However, states could also apply for alternative cost targets, such asone based on total per capita health costs. To encourage competitive approaches, the bill also creates specialreimbursement limit exemptions for HMOs, requires employers to offermore than one Federlly qualified prepaid plan, and provides cashincentives to employees who choose HMOs that are more cost-effectivethan a competing conventional plan. If a state elected not to implement a health care plan, or couldnot do so successfully, a “Federal residual program’ would beimposed. This would extend the Medicare PPS to all other payers in thatstate. Kennedy and Gephardt have already won vigorous support from theelderly and labor. Interestingly, corporations might end up as backers, too. Rick Leeof the Washington Business Coalition recently told a meeting of hospitalfinancial executives “not to assume that big business is opposed tothe proposal just because it represents Federal regulation. In fact, itgives states maximum flexibility for five years.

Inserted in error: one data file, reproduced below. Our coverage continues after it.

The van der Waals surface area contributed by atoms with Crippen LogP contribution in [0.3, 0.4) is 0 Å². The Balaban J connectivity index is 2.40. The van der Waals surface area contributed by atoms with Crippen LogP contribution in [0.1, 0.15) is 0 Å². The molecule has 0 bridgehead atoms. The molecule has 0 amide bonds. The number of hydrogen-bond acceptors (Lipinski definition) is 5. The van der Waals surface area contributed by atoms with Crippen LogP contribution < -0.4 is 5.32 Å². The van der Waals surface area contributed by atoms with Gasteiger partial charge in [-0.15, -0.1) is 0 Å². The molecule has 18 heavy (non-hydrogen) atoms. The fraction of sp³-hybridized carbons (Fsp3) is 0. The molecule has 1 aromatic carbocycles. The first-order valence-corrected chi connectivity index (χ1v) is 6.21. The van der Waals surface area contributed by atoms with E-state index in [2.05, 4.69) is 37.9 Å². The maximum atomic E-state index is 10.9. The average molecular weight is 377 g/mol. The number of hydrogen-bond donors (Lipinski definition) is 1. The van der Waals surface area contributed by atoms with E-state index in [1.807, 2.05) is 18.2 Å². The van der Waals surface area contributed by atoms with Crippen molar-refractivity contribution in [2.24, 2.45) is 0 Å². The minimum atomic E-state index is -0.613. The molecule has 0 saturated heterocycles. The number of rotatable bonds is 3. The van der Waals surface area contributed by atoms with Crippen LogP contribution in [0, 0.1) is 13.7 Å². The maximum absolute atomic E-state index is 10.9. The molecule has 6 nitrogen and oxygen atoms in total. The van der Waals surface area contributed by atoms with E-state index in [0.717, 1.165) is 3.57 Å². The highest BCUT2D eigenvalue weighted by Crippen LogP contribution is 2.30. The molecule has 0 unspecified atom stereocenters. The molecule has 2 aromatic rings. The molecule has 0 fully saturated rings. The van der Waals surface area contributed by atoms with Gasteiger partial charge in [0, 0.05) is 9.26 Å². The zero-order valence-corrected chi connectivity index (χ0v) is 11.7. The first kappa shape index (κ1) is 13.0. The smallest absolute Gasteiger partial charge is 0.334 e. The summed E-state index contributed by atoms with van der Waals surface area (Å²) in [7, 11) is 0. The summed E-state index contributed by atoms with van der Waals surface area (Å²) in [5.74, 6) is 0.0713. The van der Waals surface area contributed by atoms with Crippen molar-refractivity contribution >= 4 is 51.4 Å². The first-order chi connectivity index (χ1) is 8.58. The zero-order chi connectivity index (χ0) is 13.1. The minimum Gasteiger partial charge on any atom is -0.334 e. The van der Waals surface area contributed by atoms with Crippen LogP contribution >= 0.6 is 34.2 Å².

. . Conveiveablycorporations could push K-G because it might be the only solution toending the (health premium) drain on profits.

. .’ But providers are lined up firmly in opposition. The proposedlimits on hospital revenues are nothing less than “incentives forhospitals and physicias to reduce services,’ asserted Dr. HarrisonRogers, the American Medical Association’s president-elect, duringWays and Means Committee hearings this fall. Hospital groups and the Blue Cross and Blue Shield Association alsoreject the revamping envisioned in the bill. They argue that the rateof health care cost growth has slowed considerably over the last twoyears, due both to the naturally evolving competitiveness in the marketand the initial salutary effects of PPS. The Kennedy-Gephardt opponents acknowledge the bill’sdeference to state choices but see two problems in that provision.